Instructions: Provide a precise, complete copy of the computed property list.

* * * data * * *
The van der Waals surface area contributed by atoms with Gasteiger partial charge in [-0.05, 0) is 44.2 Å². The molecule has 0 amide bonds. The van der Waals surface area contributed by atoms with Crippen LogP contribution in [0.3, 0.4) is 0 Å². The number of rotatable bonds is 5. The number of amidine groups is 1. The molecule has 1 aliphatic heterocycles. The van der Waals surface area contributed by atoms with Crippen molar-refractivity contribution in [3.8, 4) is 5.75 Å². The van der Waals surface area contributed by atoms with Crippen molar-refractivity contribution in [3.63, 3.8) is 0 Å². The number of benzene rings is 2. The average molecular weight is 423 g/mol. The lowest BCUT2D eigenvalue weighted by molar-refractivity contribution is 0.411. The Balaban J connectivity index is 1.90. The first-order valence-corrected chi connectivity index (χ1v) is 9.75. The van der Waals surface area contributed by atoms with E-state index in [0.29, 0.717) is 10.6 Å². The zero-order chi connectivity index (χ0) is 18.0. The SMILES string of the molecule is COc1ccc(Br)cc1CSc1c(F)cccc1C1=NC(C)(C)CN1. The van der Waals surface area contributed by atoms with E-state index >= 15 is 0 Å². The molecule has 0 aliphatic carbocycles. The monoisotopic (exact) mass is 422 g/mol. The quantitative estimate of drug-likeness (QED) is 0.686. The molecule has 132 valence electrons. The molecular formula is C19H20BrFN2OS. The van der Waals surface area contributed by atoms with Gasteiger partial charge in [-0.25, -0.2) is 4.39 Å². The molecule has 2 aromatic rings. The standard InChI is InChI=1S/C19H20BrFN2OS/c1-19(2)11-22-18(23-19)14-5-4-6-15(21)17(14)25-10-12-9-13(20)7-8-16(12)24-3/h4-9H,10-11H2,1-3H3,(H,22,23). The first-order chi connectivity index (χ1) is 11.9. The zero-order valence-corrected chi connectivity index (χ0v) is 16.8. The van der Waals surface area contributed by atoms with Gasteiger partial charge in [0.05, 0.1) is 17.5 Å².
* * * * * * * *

The van der Waals surface area contributed by atoms with Gasteiger partial charge in [-0.05, 0) is 44.2 Å². The molecule has 0 amide bonds. The van der Waals surface area contributed by atoms with Crippen LogP contribution in [0.3, 0.4) is 0 Å². The number of rotatable bonds is 5. The number of amidine groups is 1. The molecule has 1 aliphatic heterocycles. The van der Waals surface area contributed by atoms with Crippen molar-refractivity contribution in [3.8, 4) is 5.75 Å². The van der Waals surface area contributed by atoms with Crippen molar-refractivity contribution in [3.63, 3.8) is 0 Å². The number of benzene rings is 2. The average molecular weight is 423 g/mol. The lowest BCUT2D eigenvalue weighted by molar-refractivity contribution is 0.411. The Balaban J connectivity index is 1.90. The first-order valence-corrected chi connectivity index (χ1v) is 9.75. The van der Waals surface area contributed by atoms with E-state index in [0.29, 0.717) is 10.6 Å². The zero-order chi connectivity index (χ0) is 18.0. The SMILES string of the molecule is COc1ccc(Br)cc1CSc1c(F)cccc1C1=NC(C)(C)CN1. The van der Waals surface area contributed by atoms with E-state index >= 15 is 0 Å². The molecule has 0 aliphatic carbocycles. The monoisotopic (exact) mass is 422 g/mol. The quantitative estimate of drug-likeness (QED) is 0.686. The molecule has 132 valence electrons. The molecular formula is C19H20BrFN2OS. The van der Waals surface area contributed by atoms with Gasteiger partial charge in [-0.25, -0.2) is 4.39 Å². The molecule has 2 aromatic rings. The standard InChI is InChI=1S/C19H20BrFN2OS/c1-19(2)11-22-18(23-19)14-5-4-6-15(21)17(14)25-10-12-9-13(20)7-8-16(12)24-3/h4-9H,10-11H2,1-3H3,(H,22,23). The first-order chi connectivity index (χ1) is 11.9. The zero-order valence-corrected chi connectivity index (χ0v) is 16.8. The van der Waals surface area contributed by atoms with Gasteiger partial charge in [0.05, 0.1) is 17.5 Å².